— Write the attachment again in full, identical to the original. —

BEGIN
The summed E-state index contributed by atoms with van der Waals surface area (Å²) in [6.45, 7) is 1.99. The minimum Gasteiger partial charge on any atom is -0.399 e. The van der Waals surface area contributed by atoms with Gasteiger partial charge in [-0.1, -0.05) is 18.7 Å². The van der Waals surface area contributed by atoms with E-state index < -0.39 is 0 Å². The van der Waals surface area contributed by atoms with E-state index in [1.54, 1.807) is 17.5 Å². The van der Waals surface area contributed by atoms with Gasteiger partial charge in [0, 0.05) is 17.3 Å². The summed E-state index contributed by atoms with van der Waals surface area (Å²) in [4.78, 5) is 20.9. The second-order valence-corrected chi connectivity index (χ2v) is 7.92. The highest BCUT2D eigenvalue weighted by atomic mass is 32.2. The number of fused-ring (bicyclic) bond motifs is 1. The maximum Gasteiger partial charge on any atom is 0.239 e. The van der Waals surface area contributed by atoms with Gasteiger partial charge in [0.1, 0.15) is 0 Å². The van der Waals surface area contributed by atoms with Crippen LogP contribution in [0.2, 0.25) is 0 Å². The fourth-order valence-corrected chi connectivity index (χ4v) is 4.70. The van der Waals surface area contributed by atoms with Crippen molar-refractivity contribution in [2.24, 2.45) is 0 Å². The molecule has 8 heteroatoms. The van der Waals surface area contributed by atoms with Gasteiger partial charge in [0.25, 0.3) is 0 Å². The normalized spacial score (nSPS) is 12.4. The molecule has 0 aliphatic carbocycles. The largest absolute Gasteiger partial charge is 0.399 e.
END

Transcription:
The summed E-state index contributed by atoms with van der Waals surface area (Å²) in [6.45, 7) is 1.99. The minimum Gasteiger partial charge on any atom is -0.399 e. The van der Waals surface area contributed by atoms with Gasteiger partial charge in [-0.1, -0.05) is 18.7 Å². The van der Waals surface area contributed by atoms with E-state index < -0.39 is 0 Å². The van der Waals surface area contributed by atoms with E-state index in [1.54, 1.807) is 17.5 Å². The van der Waals surface area contributed by atoms with Gasteiger partial charge in [0, 0.05) is 17.3 Å². The summed E-state index contributed by atoms with van der Waals surface area (Å²) in [4.78, 5) is 20.9. The second-order valence-corrected chi connectivity index (χ2v) is 7.92. The highest BCUT2D eigenvalue weighted by atomic mass is 32.2. The number of fused-ring (bicyclic) bond motifs is 1. The maximum Gasteiger partial charge on any atom is 0.239 e. The van der Waals surface area contributed by atoms with Gasteiger partial charge in [0.1, 0.15) is 0 Å². The van der Waals surface area contributed by atoms with Crippen LogP contribution in [0.2, 0.25) is 0 Å². The fourth-order valence-corrected chi connectivity index (χ4v) is 4.70. The van der Waals surface area contributed by atoms with Crippen molar-refractivity contribution in [2.24, 2.45) is 0 Å². The molecule has 8 heteroatoms. The van der Waals surface area contributed by atoms with Gasteiger partial charge in [0.25, 0.3) is 0 Å². The normalized spacial score (nSPS) is 12.4. The molecule has 0 aliphatic carbocycles. The largest absolute Gasteiger partial charge is 0.399 e.